Bill Cosby arrives at first day of trial with Keshia Knight Pulliam

The comedian who's facing sexual-assault charges showed up to court with the Rudy Huxtable actress in tow

By Matthew Rozsa

Staff Writer

Published June 5, 2017 10:31AM (EDT)

 (AP/Matt Slocum)
(AP/Matt Slocum)

Although the seeds of his fall from grace were planted decades ago, Bill Cosby's long-awaited sexual assault trial begins today at the Montgomery County Courthouse in Norristown, Pennsylvania.

Cosby was joined by Keshia Knight Pulliam, who played his fictional daughter Rudy Huxtable on the classic sitcom "The Cosby Show," according to a report by The New York Times. Knight Pulliam was quoted as saying that "truth happens here," an expression of solidarity for the man who once played her father.

[salon_video id="14775530"]

Despite the fact that women have accused Cosby of sexually assaulting them all the way back to the 1960s, the sole issue in the upcoming trial is an alleged incident in 2004, according to a report by The New York Times. In that year, Cosby is accused of having drugged and sexually assaulted Temple University employee Andrea Constand.

The trial, which is expected to last roughly two weeks and is being presided over by Judge Steven O'Neill, will pivot on three points. Constand herself will testify regarding her account of the events in question from 2004; a second woman who says she was sexually assaulted by Cosby in 1996 will provide her version of events; and Cosby's admission in 2005 that he purchased quaaludes for his sexual encounters will be analyzed.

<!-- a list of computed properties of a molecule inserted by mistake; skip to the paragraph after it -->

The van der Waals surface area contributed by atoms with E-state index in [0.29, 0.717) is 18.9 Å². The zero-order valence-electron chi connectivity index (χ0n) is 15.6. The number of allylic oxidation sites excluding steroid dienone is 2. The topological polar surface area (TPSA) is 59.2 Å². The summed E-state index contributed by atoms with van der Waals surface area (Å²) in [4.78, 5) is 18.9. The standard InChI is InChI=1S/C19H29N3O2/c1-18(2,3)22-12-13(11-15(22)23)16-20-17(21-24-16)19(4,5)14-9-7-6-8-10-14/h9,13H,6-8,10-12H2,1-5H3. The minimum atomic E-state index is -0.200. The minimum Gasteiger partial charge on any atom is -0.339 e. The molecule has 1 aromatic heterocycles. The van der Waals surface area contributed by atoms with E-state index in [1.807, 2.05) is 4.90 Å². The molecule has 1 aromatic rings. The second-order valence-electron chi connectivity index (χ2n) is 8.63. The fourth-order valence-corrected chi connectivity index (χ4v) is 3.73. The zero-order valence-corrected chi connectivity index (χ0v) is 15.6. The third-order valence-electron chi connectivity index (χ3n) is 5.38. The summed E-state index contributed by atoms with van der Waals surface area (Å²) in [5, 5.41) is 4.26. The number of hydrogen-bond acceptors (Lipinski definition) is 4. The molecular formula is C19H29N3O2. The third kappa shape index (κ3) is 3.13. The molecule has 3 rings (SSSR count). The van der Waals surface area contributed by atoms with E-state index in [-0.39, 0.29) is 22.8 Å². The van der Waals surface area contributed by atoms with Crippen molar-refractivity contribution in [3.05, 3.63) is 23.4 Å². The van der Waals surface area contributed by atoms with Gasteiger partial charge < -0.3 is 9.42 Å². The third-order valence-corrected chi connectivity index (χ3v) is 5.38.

Cosby himself is not expected to testify.

The Montgomery County district attorney heading the prosecution will be Kevin R. Steele. Cosby will be represented by a legal team led by Brian J. McMonagle. It is expected that McMonagle will attempt to undermine Constand's credibility, while Steele will attempt to evoke sympathy for her among jurors.

In addition to "Kacey" (the woman behind the 1996 complaint), Steele had also asked for 12 other Cosby accusers to testify at his trial. This request was rejected on the grounds that it would be too prejudicial for the jury.

By Matthew Rozsa

Matthew Rozsa is a staff writer at Salon. He received a Master's Degree in History from Rutgers-Newark in 2012 and was awarded a science journalism fellowship from the Metcalf Institute in 2022.

MORE FROM Matthew Rozsa

Related Topics ------------------------------------------

Bill Cosby Keisha Knight Pulliam Misogyny Partner Video Rape Rape Accusations Rudy Huxtable